City Council denies request for special-use permit at mall
Salisbury City Council denied the county’s request for a special-use permit for the West End Plaza during a meeting Tuesday.
The vote was 4-1 with Councilman Brian Miller the lone “yes” vote. The county owns what used to be the Salisbury Mall and has plans to move some of its services to the mostly vacant building — but those plans are now on hold for the foreseeable future.
The plaza is not zoned for government use, and the county needs the city’s approval before it can move services there. The county wants to move Veterans Services and the Board of Elections to the plaza.
City council members said they weren’t comfortable with issuing the permit without the county providing detailed plans of how it wants to use the plaza.
Mayor Paul Woodson said issuing the permit would’ve given the county broad control over how the plaza is used. He said the city wants to work with the county to develop the property.
Councilwoman Karen Alexander said the county should develop a Conditional District Overlay for City Council to consider. A “CD” would require the county to create a master plan for the West End Plaza. Alexander said it’s important for the county to have a concrete plan because what happens with the plaza will affect the city and county for decades.
Councilman Miller voted in favor of issuing the permit, but was skeptical about the county’s plans. “At the end of the day, I don’t like this use, … but don’t find it to be an unreasonable request from the entity that owns the property,” he said.
Ed Muire, the county’s planning and development director, told council he was confused by the decision because city staff told the county the special-use permit was the way to go.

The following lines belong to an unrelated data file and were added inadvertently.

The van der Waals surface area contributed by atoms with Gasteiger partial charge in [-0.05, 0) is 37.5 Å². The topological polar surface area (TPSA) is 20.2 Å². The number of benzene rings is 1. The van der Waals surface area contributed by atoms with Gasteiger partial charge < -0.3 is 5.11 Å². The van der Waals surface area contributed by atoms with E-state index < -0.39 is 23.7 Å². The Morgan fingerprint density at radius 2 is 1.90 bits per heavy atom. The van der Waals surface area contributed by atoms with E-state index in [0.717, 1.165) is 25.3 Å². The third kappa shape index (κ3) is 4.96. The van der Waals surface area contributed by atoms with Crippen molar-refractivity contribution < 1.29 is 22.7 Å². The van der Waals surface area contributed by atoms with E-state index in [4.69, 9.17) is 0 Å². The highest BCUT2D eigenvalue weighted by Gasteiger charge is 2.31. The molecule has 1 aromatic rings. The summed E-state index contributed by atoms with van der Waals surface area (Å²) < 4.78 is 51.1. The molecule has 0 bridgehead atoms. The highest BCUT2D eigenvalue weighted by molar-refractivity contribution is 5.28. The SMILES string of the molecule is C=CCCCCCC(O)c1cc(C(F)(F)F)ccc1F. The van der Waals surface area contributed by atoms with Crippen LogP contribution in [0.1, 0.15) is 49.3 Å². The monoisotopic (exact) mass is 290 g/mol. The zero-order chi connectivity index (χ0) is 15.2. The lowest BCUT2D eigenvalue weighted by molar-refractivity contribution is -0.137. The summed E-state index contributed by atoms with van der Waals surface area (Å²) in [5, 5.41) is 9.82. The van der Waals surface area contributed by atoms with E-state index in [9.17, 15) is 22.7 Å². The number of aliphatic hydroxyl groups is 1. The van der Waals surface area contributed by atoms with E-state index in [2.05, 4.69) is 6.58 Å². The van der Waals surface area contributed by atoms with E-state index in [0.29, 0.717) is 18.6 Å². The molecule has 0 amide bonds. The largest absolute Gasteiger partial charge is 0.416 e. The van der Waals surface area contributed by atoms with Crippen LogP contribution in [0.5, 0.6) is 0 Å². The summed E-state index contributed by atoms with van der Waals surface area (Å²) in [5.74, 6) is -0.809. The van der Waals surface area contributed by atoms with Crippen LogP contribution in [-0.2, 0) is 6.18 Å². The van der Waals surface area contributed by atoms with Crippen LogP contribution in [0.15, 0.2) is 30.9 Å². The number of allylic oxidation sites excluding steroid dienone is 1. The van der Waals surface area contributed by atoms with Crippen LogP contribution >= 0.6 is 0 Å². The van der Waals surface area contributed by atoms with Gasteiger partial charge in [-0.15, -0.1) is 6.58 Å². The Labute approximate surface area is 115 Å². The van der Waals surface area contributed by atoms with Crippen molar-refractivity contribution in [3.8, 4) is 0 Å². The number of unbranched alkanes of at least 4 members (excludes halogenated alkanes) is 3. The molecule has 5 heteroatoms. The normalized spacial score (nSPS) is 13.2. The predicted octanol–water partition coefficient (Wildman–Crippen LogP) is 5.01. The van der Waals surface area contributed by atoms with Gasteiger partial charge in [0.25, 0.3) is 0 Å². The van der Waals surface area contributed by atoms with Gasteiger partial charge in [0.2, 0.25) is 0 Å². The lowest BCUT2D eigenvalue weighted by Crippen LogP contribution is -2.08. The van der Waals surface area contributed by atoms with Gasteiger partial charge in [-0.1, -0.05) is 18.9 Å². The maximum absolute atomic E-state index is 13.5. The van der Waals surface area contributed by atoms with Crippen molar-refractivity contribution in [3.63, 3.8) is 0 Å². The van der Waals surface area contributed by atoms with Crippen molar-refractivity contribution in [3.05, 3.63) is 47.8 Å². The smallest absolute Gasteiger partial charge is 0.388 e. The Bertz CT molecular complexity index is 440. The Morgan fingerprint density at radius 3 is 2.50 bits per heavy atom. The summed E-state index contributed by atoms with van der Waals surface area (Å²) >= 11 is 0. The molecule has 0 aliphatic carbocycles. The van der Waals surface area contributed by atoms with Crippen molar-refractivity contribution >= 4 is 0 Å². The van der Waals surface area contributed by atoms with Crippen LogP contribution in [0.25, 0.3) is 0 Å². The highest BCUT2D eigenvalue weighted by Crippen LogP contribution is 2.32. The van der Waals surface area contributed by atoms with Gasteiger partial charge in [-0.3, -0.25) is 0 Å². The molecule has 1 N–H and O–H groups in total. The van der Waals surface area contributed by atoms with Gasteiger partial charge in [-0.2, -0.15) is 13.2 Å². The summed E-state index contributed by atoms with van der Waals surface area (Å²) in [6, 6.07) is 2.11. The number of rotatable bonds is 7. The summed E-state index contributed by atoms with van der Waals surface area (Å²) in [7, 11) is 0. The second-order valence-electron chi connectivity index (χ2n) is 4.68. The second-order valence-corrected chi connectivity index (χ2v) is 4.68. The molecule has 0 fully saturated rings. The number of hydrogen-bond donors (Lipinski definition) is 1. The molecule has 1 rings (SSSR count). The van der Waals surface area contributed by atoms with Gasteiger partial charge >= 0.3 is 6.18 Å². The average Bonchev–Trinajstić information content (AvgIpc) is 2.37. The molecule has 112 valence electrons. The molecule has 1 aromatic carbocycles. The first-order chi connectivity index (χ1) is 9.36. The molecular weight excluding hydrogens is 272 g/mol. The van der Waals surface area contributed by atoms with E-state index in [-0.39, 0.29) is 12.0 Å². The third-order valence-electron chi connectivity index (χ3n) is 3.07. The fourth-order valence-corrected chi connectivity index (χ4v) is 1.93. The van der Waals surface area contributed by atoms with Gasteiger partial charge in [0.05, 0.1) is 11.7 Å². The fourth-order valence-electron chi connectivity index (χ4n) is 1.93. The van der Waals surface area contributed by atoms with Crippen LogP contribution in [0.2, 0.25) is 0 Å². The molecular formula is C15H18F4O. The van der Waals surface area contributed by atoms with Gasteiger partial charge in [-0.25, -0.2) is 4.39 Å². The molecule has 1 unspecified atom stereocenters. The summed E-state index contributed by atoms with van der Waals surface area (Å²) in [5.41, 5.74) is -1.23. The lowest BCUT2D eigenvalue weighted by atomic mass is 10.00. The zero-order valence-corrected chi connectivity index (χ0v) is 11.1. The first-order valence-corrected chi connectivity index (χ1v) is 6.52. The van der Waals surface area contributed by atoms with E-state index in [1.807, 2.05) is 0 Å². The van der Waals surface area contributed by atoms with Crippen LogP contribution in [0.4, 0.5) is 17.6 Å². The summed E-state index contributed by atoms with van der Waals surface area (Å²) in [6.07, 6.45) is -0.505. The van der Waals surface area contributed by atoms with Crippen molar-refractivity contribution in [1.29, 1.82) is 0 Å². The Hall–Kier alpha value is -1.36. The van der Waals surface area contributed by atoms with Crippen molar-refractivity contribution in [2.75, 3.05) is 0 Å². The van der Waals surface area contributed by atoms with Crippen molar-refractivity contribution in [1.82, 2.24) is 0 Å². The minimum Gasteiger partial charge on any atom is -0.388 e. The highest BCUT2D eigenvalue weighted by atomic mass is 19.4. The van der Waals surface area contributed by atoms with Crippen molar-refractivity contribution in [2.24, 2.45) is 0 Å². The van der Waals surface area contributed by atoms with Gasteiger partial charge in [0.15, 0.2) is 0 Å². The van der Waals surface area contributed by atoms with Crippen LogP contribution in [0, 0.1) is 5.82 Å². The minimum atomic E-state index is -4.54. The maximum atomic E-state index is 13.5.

During deliberation, when it was clear council was going to deny the permit request, a group of Rowan County officials — county manager Aaron Church, commissioner Craig Pierce and county Republican chairman John Leatherman — left the council chambers.
Pierce said he was upset because the county went through the process of trying to get a special-use permit and then was told to do something else. It was like being told to go down a road and finding out it’s a dead end and then being told to go down a different road, he said.
After the meeting, Commissioner Jon Barber said commissioners could’ve been more transparent during the process.
“This predicament could possibly have been avoided if commissioners had engaged city council and the public a year ago,” Barber said.
As part of its permit request, the county offered to set the limit of space it would use in the plaza for government services at 40,000 square feet; the plaza is 326,000 square feet. If the county wanted to use more space for government offices, the city would have to give permission.
This was done to reduce the fear that the county is planning an exodus from downtown. Woodson said he doesn’t think the county plans to leave downtown.
“We felt like if we did the conditional district situation that they’d have to come up with some plans; show us exactly what they’re trying to do.” Woodson said.
Reporter Josh Bergeron contributed to this story.